Harold Reid, Country Music Hall of Fame member, nine-time CMA Awards winner and bass vocalist in the legendary Country Music group the Statler Brothers, passed away Friday, April 24. He was 80.
“Harold and the Statler Brothers were a staple on many of the great CMA Awards shows throughout the 1970s,” says Sarah Trahern, CMA Chief Executive Officer. “When I passed Harold backstage at TNN during a taping for their long-running television show, he always had a hello and a bright smile. When I heard of his passing on Friday, I immediately thought of his legendary bass vocals on so many era-defining Country and gospel classics.”
With a winning combination of musical skills, showmanship, professionalism, and business acumen, the Statler Brothers built a career that lasted almost half a century. For more than 30 years, they maintained one of Country Music’s top-grossing road shows, while enjoying great success as recording artists and television performers. All the while, they kept alive Country’s venerable tradition of quartet singing, a tradition that reaches back to the genre’s early roots in gospel music.
In the early 1960s, the group coalesced around the talents of four Virginians: Reid, Phil Balsley, Lew DeWitt and Harold’s brother Don Reid. Harold Reid, DeWitt, Balsley and Joe McDorman had worked in a Staunton, VA, high school group called the Four Star Quartet, making their first appearance in 1955. By 1961, when Harold reorganized the act as the Kingsmen, Harold’s younger brother, Don, had replaced McDorman. The act featured a variety of Country, pop and gospel material, but crafted their harmonies along the lines of influential gospel quartets such as the Statesmen and the Blackwood Brothers. To avoid confusion with a popular North Carolina-based gospel group also named the Kingsmen, they changed their name to the Statler Brothers (after Statler Tissues).
The year 1964 marked a turning point for the four young men, as they joined Johnny Cash’s road show. They would remain with Cash’s troupe for more than eight years, and they were key members of Cash’s ABC network television show from 1969 to 1971.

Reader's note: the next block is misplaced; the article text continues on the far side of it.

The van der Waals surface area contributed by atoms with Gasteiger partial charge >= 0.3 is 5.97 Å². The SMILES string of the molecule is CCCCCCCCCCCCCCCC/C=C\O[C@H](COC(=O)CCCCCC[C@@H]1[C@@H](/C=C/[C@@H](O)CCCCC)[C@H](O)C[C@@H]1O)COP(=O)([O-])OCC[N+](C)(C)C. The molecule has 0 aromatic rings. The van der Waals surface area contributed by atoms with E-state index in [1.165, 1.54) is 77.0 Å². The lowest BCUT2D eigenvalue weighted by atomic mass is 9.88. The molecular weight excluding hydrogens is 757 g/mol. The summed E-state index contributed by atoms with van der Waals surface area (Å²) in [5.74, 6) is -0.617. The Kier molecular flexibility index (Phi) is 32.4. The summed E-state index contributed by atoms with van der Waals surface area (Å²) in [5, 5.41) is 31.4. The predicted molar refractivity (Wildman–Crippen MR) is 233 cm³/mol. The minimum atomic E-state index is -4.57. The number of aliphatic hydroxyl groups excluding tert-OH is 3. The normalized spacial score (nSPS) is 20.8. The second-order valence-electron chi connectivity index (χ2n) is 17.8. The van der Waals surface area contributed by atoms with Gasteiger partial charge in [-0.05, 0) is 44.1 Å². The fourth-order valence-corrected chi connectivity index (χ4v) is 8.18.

A Columbia Records hitmaker, Cash insisted that the label add the Statlers to its roster, and they made their first Columbia session in April 1964. In March 1965 they cut DeWitt’s composition “Flowers on the Wall,” a No. 2 Country hit that crossed over to No. 4 on the Hot 100 Chart, won a 1965 Grammy Award for Best Contemporary (R&R) Performance, Group (Vocal or Instrumental), and helped the quartet garner another 1965 Grammy for Best New Country & Western Artist. But with the exception of two Country top 10 singles in 1967, they struggled to follow up on this success at Columbia.
As recording artists, the Statlers hit their stride after Jerry Kennedy, head of Mercury’s Country division, signed them in 1969. Throughout their long career with the label, Kennedy produced their recordings, even after leaving to form his own production company in 1984. The group’s first Mercury single, “Bed of Rose’s,” became a top 10 Country hit in 1970–71. Eleven more top 10 records followed during the 1970s, many of them written by the Reid brothers. These included “Do You Remember These,” “The Class of ’57,” “I’ll Go to My Grave Loving You,” and the group’s first chart-topping hit, 1978’s “Do You Know You Are My Sunshine.” They snagged another Grammy for “The Class of ’57” and won CMA Awards for Vocal Group of the Year six years running (1972–77) and again in 1979, 1980 and 1984, totaling nine CMA Awards wins.
The group’s third Mercury album, Country Music Then and Now, featured their comic alter egos “Lester ‘Roadhog’ Moran & The Cadillac Cowboys,” who parodied a fourth-rate hillbilly band from the waning days of live radio. Their alter egos became so popular that an entire album followed, the hilarious Alive at the Johnny Mack Brown High School, released in 1974. Subsequently “the Old Road Hog” was retired, and according to the Statlers’ last report, was “recovering from an autopsy.”
Never in robust health, DeWitt contended with Crohn’s disease, a disorder that sapped his energy and forced him to leave the group in 1982. He died August 15, 1990. His replacement, Jimmy Fortune, joined on a permanent basis the same year. Like DeWitt, Balsley, and the Reids, Fortune was also a Virginian. By now the Statlers were hitting on all cylinders, and during the 1980s they scored 18 more Top 10 singles, including three No. 1 hits penned by Fortune: “Elizabeth” (1983–84), “My Only Love” (1984–85) and “Too Much On My Heart” (1985). Fortune also wrote the group’s final top 10 record, “More Than a Name On A Wall” (No. 6, 1989).
Though they recorded and did business in Nashville, the Statlers made Staunton their base of operations, and they continued to live there. In 1970, the group staged their first Happy Birthday U.S.A. Fourth of July concert, parade and community celebration. A top tourism draw, the event featured first-tier Country artists as guest performers. It continued through 1994, with proceeds going to local charities.
From 1991 to 1997, a top-rated Nashville Network television show widened the Statlers’ fame as one of Country Music’s most award-winning groups. This weekly Saturday night program resembled a typical 1950s variety show—a strategy the group deliberately pursued to reach a wide, often underserved audience. Although hit records eluded them, TV exposure supported their tours, and they consistently played to sellout crowds until they retired from the road in 2002.
Election to the Country Music Hall of Fame in 2008 was a well-deserved honor for one of American music’s greatest success stories.